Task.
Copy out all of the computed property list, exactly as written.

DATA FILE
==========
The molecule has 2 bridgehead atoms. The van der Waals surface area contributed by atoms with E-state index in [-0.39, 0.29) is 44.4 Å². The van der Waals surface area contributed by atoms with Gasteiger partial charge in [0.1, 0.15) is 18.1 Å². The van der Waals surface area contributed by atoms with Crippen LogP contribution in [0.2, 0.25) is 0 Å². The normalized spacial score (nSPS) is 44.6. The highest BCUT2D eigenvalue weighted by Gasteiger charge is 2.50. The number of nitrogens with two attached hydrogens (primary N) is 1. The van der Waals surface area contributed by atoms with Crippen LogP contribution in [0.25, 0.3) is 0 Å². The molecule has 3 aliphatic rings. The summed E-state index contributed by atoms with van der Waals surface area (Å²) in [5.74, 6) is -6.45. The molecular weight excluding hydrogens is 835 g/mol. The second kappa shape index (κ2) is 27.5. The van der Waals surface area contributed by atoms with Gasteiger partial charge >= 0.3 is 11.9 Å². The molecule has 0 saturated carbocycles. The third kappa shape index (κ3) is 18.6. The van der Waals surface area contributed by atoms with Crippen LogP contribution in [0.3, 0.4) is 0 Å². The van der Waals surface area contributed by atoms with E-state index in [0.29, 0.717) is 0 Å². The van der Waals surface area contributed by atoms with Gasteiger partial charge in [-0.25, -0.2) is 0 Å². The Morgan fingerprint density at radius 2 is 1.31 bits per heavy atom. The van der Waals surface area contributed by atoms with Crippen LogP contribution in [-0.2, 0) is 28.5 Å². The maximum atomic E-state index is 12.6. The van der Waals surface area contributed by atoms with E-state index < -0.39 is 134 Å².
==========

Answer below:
The molecule has 2 bridgehead atoms. The van der Waals surface area contributed by atoms with E-state index in [-0.39, 0.29) is 44.4 Å². The van der Waals surface area contributed by atoms with Gasteiger partial charge in [0.1, 0.15) is 18.1 Å². The van der Waals surface area contributed by atoms with Crippen LogP contribution in [0.2, 0.25) is 0 Å². The normalized spacial score (nSPS) is 44.6. The highest BCUT2D eigenvalue weighted by Gasteiger charge is 2.50. The number of nitrogens with two attached hydrogens (primary N) is 1. The van der Waals surface area contributed by atoms with Crippen LogP contribution in [0.25, 0.3) is 0 Å². The molecule has 3 aliphatic rings. The summed E-state index contributed by atoms with van der Waals surface area (Å²) in [5.74, 6) is -6.45. The molecular weight excluding hydrogens is 835 g/mol. The second kappa shape index (κ2) is 27.5. The van der Waals surface area contributed by atoms with Gasteiger partial charge >= 0.3 is 11.9 Å². The molecule has 0 saturated carbocycles. The third kappa shape index (κ3) is 18.6. The van der Waals surface area contributed by atoms with Crippen LogP contribution in [0.3, 0.4) is 0 Å². The van der Waals surface area contributed by atoms with E-state index in [0.29, 0.717) is 0 Å². The van der Waals surface area contributed by atoms with Gasteiger partial charge in [-0.25, -0.2) is 0 Å². The Morgan fingerprint density at radius 2 is 1.31 bits per heavy atom. The van der Waals surface area contributed by atoms with Crippen LogP contribution in [-0.2, 0) is 28.5 Å². The maximum atomic E-state index is 12.6. The van der Waals surface area contributed by atoms with E-state index < -0.39 is 134 Å².